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Last Updated: Thursday, 8 July, 2004, 23:07 GMT 00:07 UK
Stem cells 'treat heart attacks'
Stem cell
Stem cells are taken from the patient's own bone marrow
Stem cells, the body's master cells, are an effective treatment for patients who have had a heart attack, researchers have found.

Sixty patients were treated either with stem cells taken from their own bone marrow, or with the best conventional treatment.

After six months, it was found the hearts of those who received the stem cell transplants were working better.

The University of Freiberg research is published in The Lancet.

Stem cells have the capability of turning into any other cell. In this case, scientists believe they turn into new blood vessel or heart muscle cells.

Patients who undergo the procedure have stem cells taken from their own bone marrow and injected directly into the heart muscle.

Because the stem cells come from the patient's own body, the transplant will not be rejected.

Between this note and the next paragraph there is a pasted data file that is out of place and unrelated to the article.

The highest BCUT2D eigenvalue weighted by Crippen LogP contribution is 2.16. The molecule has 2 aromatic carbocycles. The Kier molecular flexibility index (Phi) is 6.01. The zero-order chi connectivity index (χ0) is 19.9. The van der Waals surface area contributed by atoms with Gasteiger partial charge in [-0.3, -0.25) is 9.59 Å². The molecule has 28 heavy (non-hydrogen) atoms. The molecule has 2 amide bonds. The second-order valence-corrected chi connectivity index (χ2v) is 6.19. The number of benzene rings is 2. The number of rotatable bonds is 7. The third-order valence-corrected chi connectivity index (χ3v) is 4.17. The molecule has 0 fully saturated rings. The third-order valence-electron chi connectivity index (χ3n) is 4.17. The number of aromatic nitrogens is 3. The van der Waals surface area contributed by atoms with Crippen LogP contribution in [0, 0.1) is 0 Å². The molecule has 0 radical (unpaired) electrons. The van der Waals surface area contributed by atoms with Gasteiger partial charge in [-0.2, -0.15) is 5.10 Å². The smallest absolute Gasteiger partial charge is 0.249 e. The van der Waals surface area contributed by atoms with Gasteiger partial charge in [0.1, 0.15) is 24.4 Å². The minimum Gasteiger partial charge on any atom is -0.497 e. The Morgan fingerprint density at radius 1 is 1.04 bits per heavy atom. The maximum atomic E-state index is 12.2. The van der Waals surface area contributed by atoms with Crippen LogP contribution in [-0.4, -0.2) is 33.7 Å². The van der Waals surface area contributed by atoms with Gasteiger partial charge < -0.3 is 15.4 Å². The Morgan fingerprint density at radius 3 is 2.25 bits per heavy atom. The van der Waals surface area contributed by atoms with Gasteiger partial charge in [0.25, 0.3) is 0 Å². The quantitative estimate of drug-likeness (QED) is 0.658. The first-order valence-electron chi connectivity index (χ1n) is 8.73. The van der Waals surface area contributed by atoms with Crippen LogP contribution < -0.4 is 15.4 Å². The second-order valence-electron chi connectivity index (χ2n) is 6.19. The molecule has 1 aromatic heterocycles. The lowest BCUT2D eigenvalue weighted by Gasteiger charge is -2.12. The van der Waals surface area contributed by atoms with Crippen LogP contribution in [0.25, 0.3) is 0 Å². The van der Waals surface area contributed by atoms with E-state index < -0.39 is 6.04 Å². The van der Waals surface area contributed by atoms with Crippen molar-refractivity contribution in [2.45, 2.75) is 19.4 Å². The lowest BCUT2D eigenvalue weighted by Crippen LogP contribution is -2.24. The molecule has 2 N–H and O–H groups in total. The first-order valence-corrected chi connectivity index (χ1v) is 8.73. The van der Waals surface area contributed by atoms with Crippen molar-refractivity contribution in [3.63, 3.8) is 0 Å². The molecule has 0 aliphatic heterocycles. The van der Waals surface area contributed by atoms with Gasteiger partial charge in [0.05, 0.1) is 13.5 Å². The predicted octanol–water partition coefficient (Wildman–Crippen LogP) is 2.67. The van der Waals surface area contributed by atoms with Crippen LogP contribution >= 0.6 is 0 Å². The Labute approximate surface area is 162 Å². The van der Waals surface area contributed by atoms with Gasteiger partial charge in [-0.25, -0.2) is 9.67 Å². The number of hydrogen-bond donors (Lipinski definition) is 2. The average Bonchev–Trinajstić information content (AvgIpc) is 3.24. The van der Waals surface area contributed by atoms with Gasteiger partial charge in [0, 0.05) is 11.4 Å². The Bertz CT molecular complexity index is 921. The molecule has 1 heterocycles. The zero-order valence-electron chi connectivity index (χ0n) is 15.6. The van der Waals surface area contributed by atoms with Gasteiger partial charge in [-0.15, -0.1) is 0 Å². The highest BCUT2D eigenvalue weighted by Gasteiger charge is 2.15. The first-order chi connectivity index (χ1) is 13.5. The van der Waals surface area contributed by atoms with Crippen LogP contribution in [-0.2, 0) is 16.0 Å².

In this study, the researchers found that the treatment had improved the functioning of the heart's left ventricle by 7%.

In comparison, the patients given the best medical therapy but no transplant saw a 0.7% improvement in their condition.

It was a miracle
Ian Rosenberg
UK heart attack patient who had the pioneering treatment
The scientists said the beneficial effects could not be explained solely by bone marrow cells transforming into heart muscle.

Instead they believe the stem cells promoted the secretion of chemicals by heart tissue that encouraged growth.

Dr Helmut Drexler, from Germany's University of Freiburg, who led the research, said the team's findings supported the idea that a patient's own bone marrow cells could be used to help them recover after a heart attack.

But he added: "Larger trials are needed to address the effect of bone marrow cell transfer on clinical endpoints, such as the incidence of heart failure and survival."

Ian Rosenberg, a UK heart attack patient who had the pioneering treatment in Germany, was so impressed at how it changed his life that he set up a charity to fund stem cell research in the UK.

He told BBC News Online: "It was a miracle. For over two years, I couldn't get around and go out. I had to have my bedroom downstairs.

"Now I can run up and down all the time. It didn't happen immediately, but I gradually felt better over around six to eight weeks."

The BBC's Sue Nelson
"The study involved 60 patients"

Patient 'funds stem cell study'
18 Jun 04  |  Health

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